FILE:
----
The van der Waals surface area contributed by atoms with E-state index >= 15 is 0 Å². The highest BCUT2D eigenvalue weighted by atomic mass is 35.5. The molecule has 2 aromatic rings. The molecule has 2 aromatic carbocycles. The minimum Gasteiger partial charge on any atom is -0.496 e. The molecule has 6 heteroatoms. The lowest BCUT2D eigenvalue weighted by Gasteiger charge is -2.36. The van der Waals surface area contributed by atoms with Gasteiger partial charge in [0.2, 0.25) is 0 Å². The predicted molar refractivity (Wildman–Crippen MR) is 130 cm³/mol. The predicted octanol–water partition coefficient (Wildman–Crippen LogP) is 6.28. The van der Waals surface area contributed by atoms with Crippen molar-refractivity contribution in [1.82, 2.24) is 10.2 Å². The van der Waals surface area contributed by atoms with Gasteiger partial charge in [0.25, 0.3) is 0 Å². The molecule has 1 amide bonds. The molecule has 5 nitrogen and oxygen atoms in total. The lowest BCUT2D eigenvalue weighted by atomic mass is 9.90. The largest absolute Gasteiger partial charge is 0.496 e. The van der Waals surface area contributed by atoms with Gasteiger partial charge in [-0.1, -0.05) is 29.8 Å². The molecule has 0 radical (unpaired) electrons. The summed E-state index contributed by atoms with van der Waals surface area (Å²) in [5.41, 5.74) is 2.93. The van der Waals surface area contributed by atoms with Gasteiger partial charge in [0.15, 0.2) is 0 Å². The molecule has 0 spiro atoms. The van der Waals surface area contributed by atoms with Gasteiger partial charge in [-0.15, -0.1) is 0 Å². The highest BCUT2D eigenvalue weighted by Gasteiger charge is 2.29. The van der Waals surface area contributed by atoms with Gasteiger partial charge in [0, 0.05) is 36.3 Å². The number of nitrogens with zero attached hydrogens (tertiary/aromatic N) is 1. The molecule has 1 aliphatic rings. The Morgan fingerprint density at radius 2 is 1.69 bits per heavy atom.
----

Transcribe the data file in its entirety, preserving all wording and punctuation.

The van der Waals surface area contributed by atoms with E-state index >= 15 is 0 Å². The highest BCUT2D eigenvalue weighted by atomic mass is 35.5. The molecule has 2 aromatic rings. The molecule has 2 aromatic carbocycles. The minimum Gasteiger partial charge on any atom is -0.496 e. The molecule has 6 heteroatoms. The lowest BCUT2D eigenvalue weighted by Gasteiger charge is -2.36. The van der Waals surface area contributed by atoms with Gasteiger partial charge in [0.2, 0.25) is 0 Å². The predicted molar refractivity (Wildman–Crippen MR) is 130 cm³/mol. The predicted octanol–water partition coefficient (Wildman–Crippen LogP) is 6.28. The van der Waals surface area contributed by atoms with Crippen molar-refractivity contribution in [1.82, 2.24) is 10.2 Å². The van der Waals surface area contributed by atoms with Gasteiger partial charge in [0.25, 0.3) is 0 Å². The molecule has 1 amide bonds. The molecule has 5 nitrogen and oxygen atoms in total. The lowest BCUT2D eigenvalue weighted by atomic mass is 9.90. The largest absolute Gasteiger partial charge is 0.496 e. The van der Waals surface area contributed by atoms with Gasteiger partial charge in [-0.1, -0.05) is 29.8 Å². The molecule has 0 radical (unpaired) electrons. The summed E-state index contributed by atoms with van der Waals surface area (Å²) in [5.41, 5.74) is 2.93. The van der Waals surface area contributed by atoms with Gasteiger partial charge in [0.15, 0.2) is 0 Å². The molecule has 0 spiro atoms. The van der Waals surface area contributed by atoms with Gasteiger partial charge in [-0.15, -0.1) is 0 Å². The highest BCUT2D eigenvalue weighted by Gasteiger charge is 2.29. The van der Waals surface area contributed by atoms with Gasteiger partial charge in [0, 0.05) is 36.3 Å². The number of nitrogens with zero attached hydrogens (tertiary/aromatic N) is 1. The molecule has 1 aliphatic rings. The Morgan fingerprint density at radius 2 is 1.69 bits per heavy atom.